Question: Is it corporate greed that led to Turing Pharmaceuticals’ “price gouging” on Daraprim?
Over the last couple of days, the media has been aghast as Turing Pharmaceuticals CEO, Martin Shkreli announced his plan to increase the price of Daraprim from $13.50 to $750 a pill. Daraprim was patented in the 1950s, and is used for treating parasitic infections in fewer than 13,000 people a year in the U.S. Turing bought exclusive rights to distribute the drug in the U.S. from Impax for $55 million; drug sales are less than $10 million/year. Impax itself bought daraprim several years earlier. It upped the price from $1 to $13.50/pill, causing the number of prescriptions to drop about 30%.
Shkreli’s assertion that the profits would be used to develop a better drug for treating toxoplasmosis was met with skepticism. Shkreli is a former hedge fund manager, not a pharma veteran, and might not be aware that the new drug will have to be tested against daraprim itself. Testing against placebo would be unethical, given that daraprim is part of the treatment standard. Showing superiority, in terms of effectiveness or side effects, is much more difficult against another drug than placebo. Indeed, given the small number of patients who need the drug, it might be impossible to show the “statistical significance” required by the FDA, since large numbers of patients can’t be tested.
Why, you might ask, can Shkreli price his drug so high and not fear that a generic competitor will undercut him? After all, the daraprim no longer has patent protection.
The answer: Turing Pharmaceuticals has a de facto monopoly, courtesy of the ever-increasing costs of gaining FDA approval, both for new drugs (over $1 billion and 11 years) and generics. Any generic company could make daraprim; its patent expired decades ago.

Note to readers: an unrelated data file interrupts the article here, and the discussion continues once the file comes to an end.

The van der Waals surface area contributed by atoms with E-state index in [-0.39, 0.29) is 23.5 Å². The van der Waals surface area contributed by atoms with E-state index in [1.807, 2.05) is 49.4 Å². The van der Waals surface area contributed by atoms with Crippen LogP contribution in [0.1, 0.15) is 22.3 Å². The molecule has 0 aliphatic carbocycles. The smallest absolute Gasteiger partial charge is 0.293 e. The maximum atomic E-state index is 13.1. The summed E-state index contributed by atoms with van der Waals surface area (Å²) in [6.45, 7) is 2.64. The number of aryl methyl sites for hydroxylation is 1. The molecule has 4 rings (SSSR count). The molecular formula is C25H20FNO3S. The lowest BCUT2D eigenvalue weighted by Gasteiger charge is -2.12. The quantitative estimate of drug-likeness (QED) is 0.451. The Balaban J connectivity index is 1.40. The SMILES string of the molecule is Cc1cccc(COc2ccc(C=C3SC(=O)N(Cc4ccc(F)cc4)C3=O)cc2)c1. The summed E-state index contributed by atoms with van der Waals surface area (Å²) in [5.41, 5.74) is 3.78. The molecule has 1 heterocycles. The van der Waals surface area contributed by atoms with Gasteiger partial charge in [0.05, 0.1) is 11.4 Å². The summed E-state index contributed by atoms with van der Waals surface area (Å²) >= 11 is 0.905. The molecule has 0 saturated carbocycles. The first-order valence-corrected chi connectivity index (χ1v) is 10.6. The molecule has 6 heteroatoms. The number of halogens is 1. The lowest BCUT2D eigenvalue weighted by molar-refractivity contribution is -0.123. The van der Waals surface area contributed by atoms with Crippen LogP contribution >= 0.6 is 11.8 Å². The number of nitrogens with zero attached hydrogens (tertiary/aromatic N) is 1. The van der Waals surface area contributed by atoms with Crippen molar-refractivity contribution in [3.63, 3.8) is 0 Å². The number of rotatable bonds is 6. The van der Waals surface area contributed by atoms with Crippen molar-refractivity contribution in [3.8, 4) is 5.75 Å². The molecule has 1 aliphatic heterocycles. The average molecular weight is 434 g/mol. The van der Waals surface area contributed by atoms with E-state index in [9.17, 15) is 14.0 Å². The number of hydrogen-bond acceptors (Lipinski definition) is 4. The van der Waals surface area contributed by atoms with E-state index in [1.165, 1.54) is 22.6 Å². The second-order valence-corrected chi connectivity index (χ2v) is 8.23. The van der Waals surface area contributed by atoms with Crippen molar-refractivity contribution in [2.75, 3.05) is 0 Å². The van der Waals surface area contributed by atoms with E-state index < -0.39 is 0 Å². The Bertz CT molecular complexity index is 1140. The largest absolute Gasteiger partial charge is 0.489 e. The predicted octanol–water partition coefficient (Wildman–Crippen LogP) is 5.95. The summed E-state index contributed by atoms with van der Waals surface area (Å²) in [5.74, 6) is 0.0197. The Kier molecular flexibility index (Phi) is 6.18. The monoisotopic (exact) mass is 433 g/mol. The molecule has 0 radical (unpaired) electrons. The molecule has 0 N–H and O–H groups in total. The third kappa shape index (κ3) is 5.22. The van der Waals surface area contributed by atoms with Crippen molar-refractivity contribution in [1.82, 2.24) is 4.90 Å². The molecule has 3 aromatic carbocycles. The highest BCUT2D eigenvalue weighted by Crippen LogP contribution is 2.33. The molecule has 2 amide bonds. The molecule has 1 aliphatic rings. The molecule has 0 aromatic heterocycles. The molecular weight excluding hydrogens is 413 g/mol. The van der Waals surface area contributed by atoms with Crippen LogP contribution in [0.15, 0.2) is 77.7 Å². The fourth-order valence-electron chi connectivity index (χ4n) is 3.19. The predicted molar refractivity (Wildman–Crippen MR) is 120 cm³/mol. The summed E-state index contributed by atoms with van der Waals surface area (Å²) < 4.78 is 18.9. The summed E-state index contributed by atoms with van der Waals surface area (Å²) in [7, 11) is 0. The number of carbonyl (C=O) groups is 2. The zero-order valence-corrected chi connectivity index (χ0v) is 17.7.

However, the FDA would require that the company demonstrate that its pill released the drug into the blood stream at the same rate as the original daraprim. Coupled with the cost of setting up FDA-approved manufacturing facilities for the new drug, a turn-around time of a couple years or so due to regulatory red-tape, and the expensive clinical trials, a generic company would need to commit to spending many millions, perhaps tens of millions, even with the special exemptions that the FDA gives drugs that have small or “orphan” patient populations. After jumping through all of these costly hoops, the competitor might be unable to take a substantial part of the market from Turing should it choose to lower its prices for the sole reason of preventing the competitor from getting a foothold.
The $750 pill might be considered an example of “corporate greed.” However, Turing probably wouldn’t have even attempted such a price hike without high cost of FDA-mandated drug development, both new and generic, which virtually eliminated his competition.